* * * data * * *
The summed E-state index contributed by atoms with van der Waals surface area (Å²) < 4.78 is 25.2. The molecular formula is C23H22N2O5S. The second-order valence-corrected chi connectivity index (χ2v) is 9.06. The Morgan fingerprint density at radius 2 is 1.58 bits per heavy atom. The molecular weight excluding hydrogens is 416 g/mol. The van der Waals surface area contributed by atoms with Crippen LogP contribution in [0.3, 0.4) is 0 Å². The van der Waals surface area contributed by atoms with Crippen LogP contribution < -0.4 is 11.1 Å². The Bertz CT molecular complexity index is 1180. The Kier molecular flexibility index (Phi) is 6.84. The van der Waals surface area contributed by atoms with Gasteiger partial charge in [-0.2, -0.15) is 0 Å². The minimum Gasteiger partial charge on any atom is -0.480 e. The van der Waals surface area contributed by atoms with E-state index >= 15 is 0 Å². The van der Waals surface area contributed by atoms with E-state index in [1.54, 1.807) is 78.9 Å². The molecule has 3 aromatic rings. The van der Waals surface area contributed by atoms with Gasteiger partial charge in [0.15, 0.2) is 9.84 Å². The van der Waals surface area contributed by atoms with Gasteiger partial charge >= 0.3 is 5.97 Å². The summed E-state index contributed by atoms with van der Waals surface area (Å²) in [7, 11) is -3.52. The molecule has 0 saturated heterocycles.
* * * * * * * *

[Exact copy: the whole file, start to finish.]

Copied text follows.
The summed E-state index contributed by atoms with van der Waals surface area (Å²) < 4.78 is 25.2. The molecular formula is C23H22N2O5S. The second-order valence-corrected chi connectivity index (χ2v) is 9.06. The Morgan fingerprint density at radius 2 is 1.58 bits per heavy atom. The molecular weight excluding hydrogens is 416 g/mol. The van der Waals surface area contributed by atoms with Crippen LogP contribution in [0.3, 0.4) is 0 Å². The van der Waals surface area contributed by atoms with Crippen LogP contribution < -0.4 is 11.1 Å². The Bertz CT molecular complexity index is 1180. The Kier molecular flexibility index (Phi) is 6.84. The van der Waals surface area contributed by atoms with Gasteiger partial charge in [-0.2, -0.15) is 0 Å². The minimum Gasteiger partial charge on any atom is -0.480 e. The van der Waals surface area contributed by atoms with E-state index >= 15 is 0 Å². The van der Waals surface area contributed by atoms with E-state index in [1.54, 1.807) is 78.9 Å². The molecule has 3 aromatic rings. The van der Waals surface area contributed by atoms with Gasteiger partial charge in [0.15, 0.2) is 9.84 Å². The van der Waals surface area contributed by atoms with Gasteiger partial charge >= 0.3 is 5.97 Å². The summed E-state index contributed by atoms with van der Waals surface area (Å²) in [7, 11) is -3.52. The molecule has 0 saturated heterocycles.